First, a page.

Summary: If you want to see the wall at Jinshanling (and I recommend that you do), take a public bus for less than £1, stay overnight in a hostel, and take your time hiking along this magnificent stretch of the Great Wall.

Great Wall at Mutianyu, by Adrian

My tour was thankfully a little more successful, primarily as it actually was a tour, with a guide with a suitably fake western name, Harry (Potter’s brother, apparently). The day started with a rather rushed visit to the Ming Tomb which is an underground emperor’s tomb, seeming largely to consist of red boxes containing the emperor and his concubines’ remains. His favourites concubines (from a total of 3000) had the great privilege of being buried alive alongside him upon his death. Nice.

The reason for the rushed tour became apparent as we approached the jade factory. A tour by another fake western-named guide showing the construction of various useless ornamental jade objects, following by a painfully long browsing opportunity. To my dismay, the more moronic looking members of our group actually bought some of the overpriced crap, thus condemning future tour groups to this same depressing ritual.

Next was lunch, rather surprisingly inside the jade factory’s very own massive restaurant. A rather pleasant meal, aside from the omnipresent messages regarding jade’s great beauty and investment potential.

Following lunch, we finally made our way to the Great Wall itself, seemingly alongside the rest of Beijing – despite being the apparently less popular section, the roads approaching Mutianyu were so clogged with traffic that we abandoned the bus and took an impromptu hike to the cable car. Here were were greeted with Tour Pleasant Surprise #2 – the unexpected extra costs. Despite claiming to include admission, our tour cost didn’t include the cable car cost, a rather steep £8.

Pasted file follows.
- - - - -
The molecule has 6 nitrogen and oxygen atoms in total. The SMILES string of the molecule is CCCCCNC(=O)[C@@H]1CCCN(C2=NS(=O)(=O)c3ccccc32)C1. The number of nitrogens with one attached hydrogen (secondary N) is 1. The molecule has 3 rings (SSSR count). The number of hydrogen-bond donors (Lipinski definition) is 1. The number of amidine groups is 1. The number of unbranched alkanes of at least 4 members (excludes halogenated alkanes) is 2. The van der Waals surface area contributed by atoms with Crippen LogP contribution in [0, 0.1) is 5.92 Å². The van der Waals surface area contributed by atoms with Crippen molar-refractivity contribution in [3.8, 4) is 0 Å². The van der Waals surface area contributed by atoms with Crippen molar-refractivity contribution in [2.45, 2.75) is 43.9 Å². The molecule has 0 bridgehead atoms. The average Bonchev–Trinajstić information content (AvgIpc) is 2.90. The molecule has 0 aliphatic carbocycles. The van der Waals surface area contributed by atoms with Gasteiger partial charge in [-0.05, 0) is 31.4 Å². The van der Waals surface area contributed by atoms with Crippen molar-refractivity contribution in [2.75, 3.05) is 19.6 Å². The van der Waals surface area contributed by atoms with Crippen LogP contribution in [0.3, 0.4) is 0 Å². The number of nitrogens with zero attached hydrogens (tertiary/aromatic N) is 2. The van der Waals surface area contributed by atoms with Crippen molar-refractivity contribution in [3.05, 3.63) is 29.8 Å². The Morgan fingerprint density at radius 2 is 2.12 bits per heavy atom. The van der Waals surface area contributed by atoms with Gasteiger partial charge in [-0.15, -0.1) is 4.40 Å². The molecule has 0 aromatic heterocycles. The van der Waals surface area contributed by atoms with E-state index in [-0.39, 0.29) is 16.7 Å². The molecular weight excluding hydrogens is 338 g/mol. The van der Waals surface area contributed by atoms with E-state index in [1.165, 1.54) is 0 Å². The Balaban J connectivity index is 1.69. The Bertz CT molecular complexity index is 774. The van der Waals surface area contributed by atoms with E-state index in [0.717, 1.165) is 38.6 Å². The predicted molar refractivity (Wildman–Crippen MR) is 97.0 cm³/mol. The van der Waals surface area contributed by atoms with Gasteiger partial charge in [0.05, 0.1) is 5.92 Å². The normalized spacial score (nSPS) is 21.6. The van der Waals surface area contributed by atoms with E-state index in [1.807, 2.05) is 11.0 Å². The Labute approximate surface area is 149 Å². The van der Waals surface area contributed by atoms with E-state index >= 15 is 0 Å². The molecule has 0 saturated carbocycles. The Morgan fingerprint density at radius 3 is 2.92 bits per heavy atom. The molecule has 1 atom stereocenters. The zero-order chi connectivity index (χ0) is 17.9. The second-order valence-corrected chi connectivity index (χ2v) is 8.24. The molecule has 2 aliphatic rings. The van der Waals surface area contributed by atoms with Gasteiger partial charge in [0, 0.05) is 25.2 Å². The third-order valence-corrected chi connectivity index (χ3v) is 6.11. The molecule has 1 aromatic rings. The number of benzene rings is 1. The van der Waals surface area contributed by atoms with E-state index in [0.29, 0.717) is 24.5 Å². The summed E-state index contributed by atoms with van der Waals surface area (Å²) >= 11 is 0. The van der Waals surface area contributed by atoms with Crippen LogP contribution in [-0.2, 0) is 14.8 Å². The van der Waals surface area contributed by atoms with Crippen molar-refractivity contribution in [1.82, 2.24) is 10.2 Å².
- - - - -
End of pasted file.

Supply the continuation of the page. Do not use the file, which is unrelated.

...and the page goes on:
The wall itself was pretty amazing, though. Three of us were determined to make it to the top of the restored section within the allocated 1.5 hour window, which turned out to be rather ambitious due to the brutally endless steps to climb. We made it, then rapidly turned back again and, after facing a lengthy cable car return queue, arrived back about 30 mins late. The Japanese kid, who’d spent most of the journey looking at his watch, wasn’t happy, whilst myself and the Spaniard considered this a moral victory following the jade gift shop experience.

Brutal traffic marked our return journey, but we were happy to be approaching Beijing city centre again by 7:15 (our planned return was 6pm)… but Harry (the non-magic one) informed us that a second shopping trip was required, and seeing as the silk factory was now closed we would be visiting the pearl factory. As the last group of the day, a rushed demo of pearl harvesting was conducted, before some aggressive sales pitch action, which thankfully even the morons didn’t fall for this time, and we headed off home.

Fairly standard tour action then: a 13 hour day with only 1.5 hours at the key attraction, a 33% unexpected extra cost, and me developing an even greater contempt for fat tourists with baseball caps who buy crap.

Written by Emily

October 9, 2011 at 8:28 am